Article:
Appeals

Appeal an ACAT decision

You can appeal an ACAT decision on a question of fact or law. An appeal must be lodged 28 days after the decision is made.

An appeal often proceeds as a review of all or part of the original decision made by ACAT.

In limited situations, the appeal proceeds as a fresh hearing of the case. This means the Appeal Tribunal will consider all the issues as if the case was being heard for the first time, and may consider evidence that was not originally provided.

The Appeal Tribunal decides at the beginning of the appeal process whether the appeal will proceed as a review of the original decision or a fresh hearing.

To appeal some ACAT decisions you will need to go to the ACT Supreme Court.

Before you apply

Can I appeal to ACAT?

To appeal some decisions made by ACAT, you will need go to the ACT Supreme Court. This includes ACAT decisions made under the:

  • Freedom of Information Act 2016
  • Heritage Act 2004
  • Planning and Development Act 2007
  • Tree Protection Act 2005.

If you want to appeal a decision of the ACAT Appeal Tribunal, you will also need to go to the ACT Supreme Court.

In most cases, an application for appeal against a decision of ACAT may be lodged at ACAT. That appeal will be heard by an Appeal Tribunal.

How long do I have to make an application?

An application for appeal must be made no later than 28 days after the original ACAT decision is made.

If you are still within the 28-day timeframe, but need more time to lodge an application, you can ask for an extension in writing and tell us:

  • the nature of the case
  • the issues in the case
  • the reasons why an extension of time should be granted (for example, you are waiting for written reasons for the decision being appealed).

This request for more time will usually be decided by ACAT in chambers (without a hearing).

If you are outside the 28-day timeframe, you can apply for permission (leave) to appeal on the application for interim or other orders form, and include:

  • a written statement about the nature of the case, the issues in the case, and the reasons why leave to appeal should be given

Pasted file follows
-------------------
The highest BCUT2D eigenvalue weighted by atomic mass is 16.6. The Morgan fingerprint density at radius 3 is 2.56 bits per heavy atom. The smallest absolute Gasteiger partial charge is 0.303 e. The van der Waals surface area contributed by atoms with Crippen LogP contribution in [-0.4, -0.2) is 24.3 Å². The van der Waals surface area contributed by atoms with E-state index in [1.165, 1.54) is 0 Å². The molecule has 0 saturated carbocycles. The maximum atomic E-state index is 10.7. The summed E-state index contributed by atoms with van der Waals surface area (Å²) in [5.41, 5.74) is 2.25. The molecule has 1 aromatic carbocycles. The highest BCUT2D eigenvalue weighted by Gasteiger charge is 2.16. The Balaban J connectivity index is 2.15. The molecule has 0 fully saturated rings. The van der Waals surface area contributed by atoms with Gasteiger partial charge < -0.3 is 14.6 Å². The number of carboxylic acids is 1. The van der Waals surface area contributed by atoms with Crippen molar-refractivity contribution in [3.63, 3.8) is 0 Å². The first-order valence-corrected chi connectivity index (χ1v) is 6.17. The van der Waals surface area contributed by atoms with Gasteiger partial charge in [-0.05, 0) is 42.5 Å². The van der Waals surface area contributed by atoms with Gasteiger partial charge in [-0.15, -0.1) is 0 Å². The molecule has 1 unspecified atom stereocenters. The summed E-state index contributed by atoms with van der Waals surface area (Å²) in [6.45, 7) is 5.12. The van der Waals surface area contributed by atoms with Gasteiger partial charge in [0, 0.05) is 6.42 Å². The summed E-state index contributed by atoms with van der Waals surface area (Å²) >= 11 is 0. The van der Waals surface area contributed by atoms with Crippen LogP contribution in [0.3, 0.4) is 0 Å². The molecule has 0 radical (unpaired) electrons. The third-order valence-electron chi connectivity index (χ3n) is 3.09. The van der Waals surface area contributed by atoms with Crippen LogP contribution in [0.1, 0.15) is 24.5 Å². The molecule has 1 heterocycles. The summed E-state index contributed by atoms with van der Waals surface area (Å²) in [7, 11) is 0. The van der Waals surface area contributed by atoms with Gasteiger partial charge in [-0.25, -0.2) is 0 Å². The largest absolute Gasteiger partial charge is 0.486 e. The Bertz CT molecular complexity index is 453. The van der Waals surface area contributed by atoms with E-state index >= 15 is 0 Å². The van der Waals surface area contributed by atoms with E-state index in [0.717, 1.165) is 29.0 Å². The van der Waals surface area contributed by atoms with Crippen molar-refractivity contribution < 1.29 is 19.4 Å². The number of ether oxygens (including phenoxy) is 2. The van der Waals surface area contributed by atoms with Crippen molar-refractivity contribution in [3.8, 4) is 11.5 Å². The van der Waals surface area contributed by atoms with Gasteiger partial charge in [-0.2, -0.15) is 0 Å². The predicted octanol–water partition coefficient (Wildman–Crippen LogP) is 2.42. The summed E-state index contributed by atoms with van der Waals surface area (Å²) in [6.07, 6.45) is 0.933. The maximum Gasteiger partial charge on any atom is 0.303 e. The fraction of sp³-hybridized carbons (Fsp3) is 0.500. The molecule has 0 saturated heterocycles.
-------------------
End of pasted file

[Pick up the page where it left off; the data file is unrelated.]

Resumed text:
• the draft application for appeal.

The application for permission to appeal will be given to the respondent or respondents by ACAT. It will also be scheduled for a hearing before an ACAT Member. You will not be charged a fee for this application, unless leave to appeal is given.

If leave is given, the usual appeal fees will need to be paid.

Is my decision automatically stayed?

Lodging an application for appeal does not automatically stay (stop) the original ACAT decision. This means that the decision will still be ‘in effect’.

If you want to request a stay, fill in the ‘interim or emergency orders sought’ section on your application for appeal.

If you ask for a stay, ACAT will usually write to the respondent or respondents to ask if they will agree to the stay until the initial directions hearing. If the respondent does not consent, ACAT will schedule the case as early as possible for a short hearing to consider granting a stay of the decision.

Is there a fee to lodge an application?

There is a fee to lodge an application for appeal, unless you have an exemption, waiver or deferral.

Are there any other fees?

If you need a transcript of the original hearing, you will need to buy it from the transcription service, unless you have an exemption or waiver.

If you want ACAT to issue a subpoena you will need to pay a fee, unless you have an exemption, waiver or deferral.

There may also be a hearing fee if your matter is scheduled for more than one day of hearing.

You can find a list of ACAT fees in the fee summary.

Know the reasons for the decision

If ACAT made a decision in your case but did not provide reasons, you can ask for written reasons for the decision within 14 days after the decision is made.

You may want to request reasons before you appeal. A request for reasons does not stay or extend the 28-day appeal period. You will need to consider whether to request an extension of time to appeal until you receive the reasons for decision and can review the grounds of appeal.